AIM TO HAVE A NARRATIVE THAT RUNS THROUGH THE BOOK. While facts are important, don’t let your memoir get bogged down in them. Tell your story so that people are left wondering what will happen next. Attempt to show the real person, and engage people emotionally

In Brian’s memoir, there is a clear sense of adventure; of Brian wanting to do his best for the war-effort; of him trying to keep one step ahead of the danger around him. And don’t necessarily start at the very beginning either – perhaps start your story at a more compelling spot. In From the Blitz to the Burmese Jungle and Beyond, the story opens as follows:

I sought cover behind a fallen tree, my fishing rod discarded by the side of the Burmese river. The firing was coming from across the river, bullets ricocheting into the ground in front of me and into the tree that I crouched behind, the Japanese unrelenting in their attempts to kill me.

My heart was racing. My shirt had stuck to my back in the tropical heat and my stomach growled, not so much from fear but from hunger. I glanced behind me, but the bank was too steep to make an escape. I considered firing back, but that would only give my position away, and what good would my Sten-gun do when I was outnumbered like this anyway? 


My heart was racing. My shirt had stuck to my back in the tropical heat and my stomach growled, not so much from fear but from hunger. I glanced behind me, but the bank was too steep to make an escape. I considered firing back, but that would only give my position away, and what good would my Sten-gun do when I was outnumbered like this anyway?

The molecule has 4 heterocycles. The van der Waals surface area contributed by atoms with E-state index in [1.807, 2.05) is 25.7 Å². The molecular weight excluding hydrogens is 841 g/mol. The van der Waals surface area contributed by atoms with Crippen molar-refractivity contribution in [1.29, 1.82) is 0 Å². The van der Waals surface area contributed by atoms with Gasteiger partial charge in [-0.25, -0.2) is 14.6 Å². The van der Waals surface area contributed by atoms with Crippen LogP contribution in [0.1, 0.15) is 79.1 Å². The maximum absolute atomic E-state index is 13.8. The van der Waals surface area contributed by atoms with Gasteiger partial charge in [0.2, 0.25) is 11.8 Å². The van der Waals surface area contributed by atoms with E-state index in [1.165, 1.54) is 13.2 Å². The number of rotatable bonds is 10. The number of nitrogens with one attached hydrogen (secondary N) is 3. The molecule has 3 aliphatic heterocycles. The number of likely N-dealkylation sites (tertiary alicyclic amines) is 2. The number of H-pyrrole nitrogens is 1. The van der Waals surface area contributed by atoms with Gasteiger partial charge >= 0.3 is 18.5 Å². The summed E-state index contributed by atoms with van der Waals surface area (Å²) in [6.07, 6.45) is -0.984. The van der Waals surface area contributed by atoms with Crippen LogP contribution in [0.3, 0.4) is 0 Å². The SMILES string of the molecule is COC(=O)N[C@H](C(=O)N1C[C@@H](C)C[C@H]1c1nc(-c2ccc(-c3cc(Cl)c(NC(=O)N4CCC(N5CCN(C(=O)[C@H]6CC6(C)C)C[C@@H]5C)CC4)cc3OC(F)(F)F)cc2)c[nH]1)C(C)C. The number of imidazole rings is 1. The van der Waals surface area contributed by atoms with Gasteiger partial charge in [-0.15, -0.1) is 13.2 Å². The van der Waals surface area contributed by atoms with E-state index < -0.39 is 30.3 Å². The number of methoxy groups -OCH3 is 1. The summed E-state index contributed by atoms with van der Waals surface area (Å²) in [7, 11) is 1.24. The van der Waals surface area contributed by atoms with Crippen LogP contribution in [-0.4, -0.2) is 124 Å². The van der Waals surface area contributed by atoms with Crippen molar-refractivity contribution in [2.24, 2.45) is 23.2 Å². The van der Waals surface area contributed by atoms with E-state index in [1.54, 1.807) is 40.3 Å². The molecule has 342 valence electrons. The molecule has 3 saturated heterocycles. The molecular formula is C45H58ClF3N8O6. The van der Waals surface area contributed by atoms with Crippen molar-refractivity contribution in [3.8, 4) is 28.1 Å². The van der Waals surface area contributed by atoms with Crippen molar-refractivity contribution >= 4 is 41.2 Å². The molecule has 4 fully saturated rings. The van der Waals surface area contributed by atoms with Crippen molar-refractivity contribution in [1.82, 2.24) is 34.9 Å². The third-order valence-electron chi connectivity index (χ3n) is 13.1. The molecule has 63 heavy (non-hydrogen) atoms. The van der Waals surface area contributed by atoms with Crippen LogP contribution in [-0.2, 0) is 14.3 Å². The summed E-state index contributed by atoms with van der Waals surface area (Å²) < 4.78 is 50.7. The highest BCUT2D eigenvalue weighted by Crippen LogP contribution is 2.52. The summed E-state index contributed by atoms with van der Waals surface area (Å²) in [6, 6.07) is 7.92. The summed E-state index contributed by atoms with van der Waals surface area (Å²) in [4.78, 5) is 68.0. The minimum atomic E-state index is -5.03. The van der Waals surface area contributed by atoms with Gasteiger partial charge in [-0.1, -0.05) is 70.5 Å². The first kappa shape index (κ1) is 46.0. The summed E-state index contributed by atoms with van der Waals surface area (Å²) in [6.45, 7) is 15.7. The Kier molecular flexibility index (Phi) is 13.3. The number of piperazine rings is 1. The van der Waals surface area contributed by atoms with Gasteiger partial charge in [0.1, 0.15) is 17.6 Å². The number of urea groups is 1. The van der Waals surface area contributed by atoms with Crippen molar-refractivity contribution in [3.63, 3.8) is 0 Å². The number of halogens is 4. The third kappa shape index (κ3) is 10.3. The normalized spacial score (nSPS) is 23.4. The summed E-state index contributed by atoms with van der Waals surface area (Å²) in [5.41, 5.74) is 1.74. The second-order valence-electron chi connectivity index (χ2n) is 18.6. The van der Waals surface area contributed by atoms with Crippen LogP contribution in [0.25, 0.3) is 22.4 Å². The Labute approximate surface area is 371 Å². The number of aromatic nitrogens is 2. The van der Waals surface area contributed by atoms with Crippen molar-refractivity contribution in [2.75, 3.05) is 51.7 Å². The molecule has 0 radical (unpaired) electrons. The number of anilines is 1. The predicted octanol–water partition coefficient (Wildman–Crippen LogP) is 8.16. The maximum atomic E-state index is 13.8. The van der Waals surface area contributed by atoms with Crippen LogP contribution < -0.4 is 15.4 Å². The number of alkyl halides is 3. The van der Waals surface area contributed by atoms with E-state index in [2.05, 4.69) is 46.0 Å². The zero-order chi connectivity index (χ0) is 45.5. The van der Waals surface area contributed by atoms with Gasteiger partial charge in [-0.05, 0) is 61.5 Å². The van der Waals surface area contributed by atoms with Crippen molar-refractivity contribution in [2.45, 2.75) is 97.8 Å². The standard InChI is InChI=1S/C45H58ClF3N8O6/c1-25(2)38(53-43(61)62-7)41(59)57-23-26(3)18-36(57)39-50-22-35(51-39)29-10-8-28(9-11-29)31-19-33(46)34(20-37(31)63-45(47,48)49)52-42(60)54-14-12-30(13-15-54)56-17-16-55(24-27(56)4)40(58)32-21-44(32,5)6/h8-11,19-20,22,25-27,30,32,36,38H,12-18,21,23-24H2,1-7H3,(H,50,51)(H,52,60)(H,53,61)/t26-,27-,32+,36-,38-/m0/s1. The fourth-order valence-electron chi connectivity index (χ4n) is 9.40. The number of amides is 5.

My only option was to remain crouched behind the fallen tree, alone and many thousands of miles from home. Was this how my life was going to end? I looked around me at the fast-flowing river, at the dense vegetation, alive with insects, and then up at the sky, blue and clear. It seemed too beautiful a day to die. I vowed today would not be that day … 


My only option was to remain crouched behind the fallen tree, alone and many thousands of miles from home. Was this how my life was going to end? I looked around me at the fast-flowing river, at the dense vegetation, alive with insects, and then up at the sky, blue and clear. It seemed too beautiful a day to die. I vowed today would not be that day … 

From this opening scene, the book goes onto Brian’s early life before the war, and the reader must wait until about halfway through the book to find out what happened in the prologue. This technique is an enjoyable way to hook your readers in.

BE GENTLE, BE PATIENT. Whether it is your own story, or someone else’s, be gentle and patient. Often writing a memoir is an emotional time, so take things easy and give yourself plenty of space between interviews and writing the stories. Especially if someone is older, you can probably expect to hear some of their stories many times over – so smile, and be prepared to hear the story yet again. 

By being patient with Brian, I got beyond the ‘surface’ stories that people often tell to the hidden details and gems behind. And that’s where the storytelling gold is for memoirs. 

So be patient. And be gentle. Your story or someone else’s is a very precious thing, and deserves to be given the utmost respect.

KAREN MCMILLAN IS THE AUTHOR OF 12 BOOKS, INCLUDING FROM THE BLITZ TO THE BURMESE JUNGLE AND BEYOND, EVERYDAY STRENGTH, UNBREAKABLE SPIRIT, AND THE BESTSELLING NOVELS, THE PARIS OF THE EAST, THE PARIS OF THE WEST AND BRUSHSTROKES OF MEMORY. MORE INFORMATION AT WWW.KARENM.CO.NZ